At Aldous’ birth, the Huxley family and their relatives already commanded literary and philosophical attention in Victorian England. Huxley’s grandfather, biologist T. H. Huxley, gained recognition in the nineteenth century as the writer who introduced Charles Darwin’s theory of evolution to a wide public and coined the word “agnostic.” The elder Huxley’s writing contributed to the growing debate on science and religion, a theme that would capture the imagination of his grandson, Aldous.
Huxley’s mother was a niece of poet and essayist Matthew Arnold, who expressed the moral struggles of the modern age and the retreat of a religion-based culture. Matthew’s father, Thomas Arnold, head of Rugby School, had presided with earnest devotion over the theory and practice of education in his time. Thus Aldous grew up in an atmosphere in which thought on science, religion, and education informed and even dominated family life.
Living up to the expectations of “Grandpater,” as T. H. Huxley was known in his family, constituted a full-time, exhausting job for the children — Aldous included. Academic and professional brilliance was expected as a matter of course, with no excuses allowed. A family tendency toward depression compounded by this pressure may have contributed to the suicide of Trevenan, Aldous’ elder brother.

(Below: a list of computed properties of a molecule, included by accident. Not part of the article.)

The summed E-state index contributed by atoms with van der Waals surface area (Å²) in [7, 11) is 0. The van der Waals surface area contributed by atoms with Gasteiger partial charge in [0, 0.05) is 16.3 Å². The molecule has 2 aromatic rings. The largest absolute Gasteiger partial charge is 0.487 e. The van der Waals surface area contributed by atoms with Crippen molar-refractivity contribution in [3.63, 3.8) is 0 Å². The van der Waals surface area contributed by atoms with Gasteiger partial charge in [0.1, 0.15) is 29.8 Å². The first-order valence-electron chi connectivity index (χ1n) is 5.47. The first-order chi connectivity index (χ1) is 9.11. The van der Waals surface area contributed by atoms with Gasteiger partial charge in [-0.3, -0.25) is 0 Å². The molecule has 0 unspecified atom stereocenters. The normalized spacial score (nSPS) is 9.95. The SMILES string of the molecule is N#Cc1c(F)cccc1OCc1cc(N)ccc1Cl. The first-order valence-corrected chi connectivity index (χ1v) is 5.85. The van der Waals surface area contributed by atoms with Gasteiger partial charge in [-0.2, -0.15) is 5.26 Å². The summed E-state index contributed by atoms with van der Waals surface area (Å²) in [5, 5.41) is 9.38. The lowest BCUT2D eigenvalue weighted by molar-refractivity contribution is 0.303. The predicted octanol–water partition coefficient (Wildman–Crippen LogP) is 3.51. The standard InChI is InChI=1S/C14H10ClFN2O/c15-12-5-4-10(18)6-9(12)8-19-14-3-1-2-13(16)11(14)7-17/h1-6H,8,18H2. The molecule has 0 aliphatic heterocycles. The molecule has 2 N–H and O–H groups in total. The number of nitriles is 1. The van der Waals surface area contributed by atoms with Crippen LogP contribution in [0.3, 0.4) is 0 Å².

At sixteen, the sudden onset of keratitis punctate, an eye disease, left Aldous nearly blind and almost ruined his own chances for success. Fortunately, surgery corrected some of his vision, but Huxley would suffer from complications in vision for the rest of his life.
Like all the sons of his family, Huxley attended Eton, a prestigious preparatory school, and Balliol College, Oxford. His education, then, represented a privileged road to power for wealthy and well-born British men who sometimes displayed real brilliance. Huxley was among the best of them, certainly. Poor sight caused by the eye disease prevented his pursuit of his first career choice, medicine, but he threw himself into study of literature, reading with the help of a magnifying glass. In 1915, Huxley took a First (highest honors) in English Literature.
A less formal, but nonetheless important part of Huxley’s education was his regular attendance at Lady Ottoline Morrell’s get-togethers, which provided many literary, artistic, and political reformers and experimenters the chance to meet and talk. Here Huxley met novelist Virginia Woolf, economist John Maynard Keynes, and critics Bertrand Russell and Clive Bell — some of the most important writers and thinkers of the time. Huxley’s early exposure to the ideas of such a diverse and progressive group deeply influenced his world-view and his writing.
After taking his degree at Oxford, Huxley returned to Eton to teach. Among his pupils was Eric Blair, who would later write such classics as 1984 and Animal Farm under the pseudonym “George Orwell.”
From 1919 to 1921, Huxley worked as an editor on the London journal Athenaeum, one of the best-known publications of the time. Huxley also contributed to Vanity Fair and Vogue before devoting himself entirely to his own fiction and essay writing in 1924.
Huxley’s first published work was a collection of his poetry, The Burning Wheel (1916), written when he was still in his early twenties. French novelist Marcel Proust praised Huxley’s early efforts, and Huxley seemed destined for life as a poet. But with the publication of his first two novels, Crome Yellow (1921) and Antic Hay (1923), Huxley emerged as a particularly witty chronicler of modern life among the educated and pretentious.